Browse ATS 2021 Abstracts

HomeProgram ▶ Browse ATS 2021 Abstracts

ATS 2021 will feature presentations of original research from accepted abstracts. Mini Symposia and Thematic Poster Sessions are abstract based sessions.

Please use the form below to browse scientific abstracts and case reports accepted for ATS 2021. Abstracts presented at the ATS 2021 will be published in the Online Abstract Issue of the American Journal of Respiratory and Critical Care Medicine, Volume 203, May 3, 2021.

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The Association Between BMI and Airways Resistance in Children with Sickle Cell Disease: A Longitudinal Study

Session Title
A3292 - The Association Between BMI and Airways Resistance in Children with Sickle Cell Disease: A Longitudinal Study
Author Block: P. Mondal1, A. S. Khokhar2, D. Snyder2, C. Joseph3, L. Su2, L. Mazur2; 1Peds Pulmonary, Penn State College of Medicine, Hershey, PA, United States, 2Penn State College of Medicine, Hershey, PA, United States, 3Pediatrics, Penn State College of Medicine, Hershey, PA, United States.
Rationale:Respiratory physiology is altered in obesity as the lung compliance and strength of the respiratory pump decline. Airway resistance is also increased in obesity due to elevated transmural pressure across the chest wall and enlarged neck circumference. Obesity and its complications have recently become increasingly prevalent in Sickle Cell Disease (SCD) population. Although obesity is unusual in children with SCD (C-SCD), a trend in the association between body mass index (BMI) and airway resistance is still possible in this cohort. With this background, we hypothesize that BMI influences airway resistance in C-SCD.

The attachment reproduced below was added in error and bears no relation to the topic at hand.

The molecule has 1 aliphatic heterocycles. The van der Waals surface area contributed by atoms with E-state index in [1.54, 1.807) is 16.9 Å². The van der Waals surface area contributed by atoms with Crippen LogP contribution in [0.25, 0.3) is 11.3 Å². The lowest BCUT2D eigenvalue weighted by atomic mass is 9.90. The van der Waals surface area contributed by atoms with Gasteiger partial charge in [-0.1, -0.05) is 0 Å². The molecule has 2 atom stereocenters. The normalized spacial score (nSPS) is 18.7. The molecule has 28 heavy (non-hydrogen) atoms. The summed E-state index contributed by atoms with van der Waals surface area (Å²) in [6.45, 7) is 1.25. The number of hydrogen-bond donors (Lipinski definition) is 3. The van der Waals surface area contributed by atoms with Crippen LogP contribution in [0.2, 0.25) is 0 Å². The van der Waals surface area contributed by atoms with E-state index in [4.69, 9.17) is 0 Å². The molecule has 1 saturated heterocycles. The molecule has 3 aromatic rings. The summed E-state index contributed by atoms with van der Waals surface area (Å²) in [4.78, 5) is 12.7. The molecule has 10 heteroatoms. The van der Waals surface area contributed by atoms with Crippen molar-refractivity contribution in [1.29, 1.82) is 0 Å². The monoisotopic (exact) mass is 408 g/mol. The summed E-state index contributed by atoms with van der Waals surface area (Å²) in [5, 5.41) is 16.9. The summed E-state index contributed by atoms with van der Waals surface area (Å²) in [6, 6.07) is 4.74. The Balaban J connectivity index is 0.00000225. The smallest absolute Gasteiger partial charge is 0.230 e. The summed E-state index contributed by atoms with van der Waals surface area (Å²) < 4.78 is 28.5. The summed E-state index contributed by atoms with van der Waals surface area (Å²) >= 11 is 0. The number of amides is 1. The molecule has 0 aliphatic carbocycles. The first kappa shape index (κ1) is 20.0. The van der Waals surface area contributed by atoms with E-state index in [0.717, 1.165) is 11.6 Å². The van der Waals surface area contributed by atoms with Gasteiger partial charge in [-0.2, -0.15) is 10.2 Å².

Methods: We used Impulse oscillometry (IOS) to measure upper (R20) and total (R5) airway resistance as well as airway reactance (X5 and resonant frequency). Resonant frequency (FRES) is known to be positively associate airway resistance, thus included in study analyses. We identified 51 C-SCD (168 IOS measurements) and 35 age/race matched asthmatic children as 'Control' through a retrospective chart review. All the study participants performed IOS. The correlation between BMI and IOS estimates was analyzed using a linear mixed-effect model (adjusted with gender/asthma in C-SCD and with gender for Controls).
Results: Male: female participants ratio was ≃ 1:1 in both the groups. HbSS was the predominant SCD genotype followed by HbSC. C-SCD had significantly lower BMI (mean±SD) compared to the control group (18.17±4.60 vs. 24.47±9.62, p<0.001*). Linear mixed model analyses demonstrated that BMI had significant association with R5(%pred) (beta=2.48, 95%CI:1.46- 3.51, p-value<0.001) and R20(%pred) (beta=2.26, 95%CI:1.49-3.02, p-value<0.001*) in C-SCD. BMI was also significantly correlated with X5 (beta=-9.35, 95%CI:-3.20 to -15.50, p-value=0.004*) and FRES(%pred) (beta=2.36,95%CI:1.13-3.58, p-value<0.001*) respectively, in the case group. In control children, BMI was not associated with R5(%pred), R20(%pred) and X5(%pred) (p-values of 0.14, 0.18 and 0.17, respectively) and BMI had negative correlation with FRES(%pred) (r=-0.34, p-value=0.047*). R5(%pred) and FRES(%pred) demonstrated strong correlation in both case (r=0.75, p-value<0.001*) and controls (r=0.70, p-value<0.001*), justifying the inclusion of FRES.
Conclusion: Our study demonstrated that BMI significantly correlates with airway resistance and reactance in C-SCD. Association between FRES and BMI further established BMI's influence on airway resistance since FRES is known to relate to airway resistance. The respiratory system may be more influenced by BMI changes in C-SCD than controls, as pulmonary mechanics are affected in SCD by various conditions, including chronic inflammation, asthma, and increased pulmonary circulation. IOS is known to be a sensitive tool to measure pulmonary mechanics in C-SCD, as reemphasized by our study.